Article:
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I have the following code

Module[{f,x=0},
f[t_] := x + t;
..........;
...f[1]...;
..........;
]

My aim is to put the declaration of the function f outside the module.

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    $\begingroup$ Don't put f as a Module variable? $\endgroup$ – Rojo Sep 19 '13 at 14:38
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    $\begingroup$ You could pass x to f as a parameter. $\endgroup$ – Niki Estner Sep 19 '13 at 15:03
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    $\begingroup$ Or, if you don't want pass x to f, you could use currying: declare a global function makeF that takes a parameter x and returns a new function f. Then use f=makeF[x]; inside the module where you want to use f. $\endgroup$ – Niki Estner Sep 19 '13 at 15:19
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    $\begingroup$ I see. Mathematica will create a copy of x anyway even with the attributes when you do xx+t, even if you save it back to xx, so in that regard you won't save time. But it's true that you need the attribute to pass by reference and change x from inside f $\endgroup$ – Rojo Sep 19 '13 at 20:56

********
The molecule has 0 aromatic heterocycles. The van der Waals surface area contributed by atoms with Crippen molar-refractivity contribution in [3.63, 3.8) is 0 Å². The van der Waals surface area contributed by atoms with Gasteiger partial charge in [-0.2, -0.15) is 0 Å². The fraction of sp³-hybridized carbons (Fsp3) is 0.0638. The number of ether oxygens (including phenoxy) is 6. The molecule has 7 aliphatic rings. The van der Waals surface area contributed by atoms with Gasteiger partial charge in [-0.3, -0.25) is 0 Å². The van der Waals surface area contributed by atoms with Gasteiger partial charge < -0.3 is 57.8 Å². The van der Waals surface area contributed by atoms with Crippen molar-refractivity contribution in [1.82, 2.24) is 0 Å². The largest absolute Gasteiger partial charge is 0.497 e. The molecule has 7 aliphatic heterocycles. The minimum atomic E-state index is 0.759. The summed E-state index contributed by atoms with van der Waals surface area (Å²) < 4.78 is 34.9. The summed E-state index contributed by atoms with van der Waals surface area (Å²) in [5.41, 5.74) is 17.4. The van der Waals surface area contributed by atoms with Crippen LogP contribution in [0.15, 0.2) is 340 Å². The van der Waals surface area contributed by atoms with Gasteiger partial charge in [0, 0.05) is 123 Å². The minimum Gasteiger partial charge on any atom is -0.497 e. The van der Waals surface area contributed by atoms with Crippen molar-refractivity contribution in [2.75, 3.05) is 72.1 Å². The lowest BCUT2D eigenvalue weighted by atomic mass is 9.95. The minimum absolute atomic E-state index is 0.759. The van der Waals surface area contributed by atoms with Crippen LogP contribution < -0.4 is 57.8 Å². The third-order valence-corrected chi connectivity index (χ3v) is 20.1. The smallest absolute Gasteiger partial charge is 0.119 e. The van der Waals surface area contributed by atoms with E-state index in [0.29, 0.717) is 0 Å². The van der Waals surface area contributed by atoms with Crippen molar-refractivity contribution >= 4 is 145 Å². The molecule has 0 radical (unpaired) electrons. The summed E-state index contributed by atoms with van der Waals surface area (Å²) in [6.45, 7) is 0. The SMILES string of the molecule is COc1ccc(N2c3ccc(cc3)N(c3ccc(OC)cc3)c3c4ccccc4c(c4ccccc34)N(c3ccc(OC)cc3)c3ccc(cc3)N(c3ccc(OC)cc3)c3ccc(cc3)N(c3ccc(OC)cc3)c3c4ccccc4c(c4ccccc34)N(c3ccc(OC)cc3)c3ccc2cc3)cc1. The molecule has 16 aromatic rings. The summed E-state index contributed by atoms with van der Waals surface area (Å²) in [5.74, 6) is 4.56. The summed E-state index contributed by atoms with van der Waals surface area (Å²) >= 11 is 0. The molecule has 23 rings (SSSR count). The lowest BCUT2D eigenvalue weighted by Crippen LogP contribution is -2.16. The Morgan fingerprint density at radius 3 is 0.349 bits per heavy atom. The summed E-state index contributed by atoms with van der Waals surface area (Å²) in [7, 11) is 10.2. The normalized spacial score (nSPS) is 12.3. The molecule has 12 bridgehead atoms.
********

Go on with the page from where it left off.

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    $\begingroup$ @Rojo Just to make sure I understand Mathematica's memory handling correctly: In the pass-by-value case, if the passed expression is not "changed" in the function (e.g. you only extract parts of the expression by Part[xx,1] and process that further), no copy is created, right? In other words, just the fact that you pass an expression by-value does not mean you use more memory... $\endgroup$ – sebhofer Sep 20 '13 at 19:23
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Passing by reference:

Attributes[f] = HoldFirst;
f[x_Symbol, t_] := x + t;

Module[{x = 0},
 f[x, 1]
 ]

Ref: http://dev.ragfield.com/2009/03/mathematica-call-by-reference.html

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2
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I just found an alternative small trick, which imitates the declaration of an inline function and solves the question:

f[x_Symbol, t_] := x + t;

temp = Hold[Module[{x = 0},
                f[x, 1]
           ]] /. DownValues[f]

ReleaseHold[temp]
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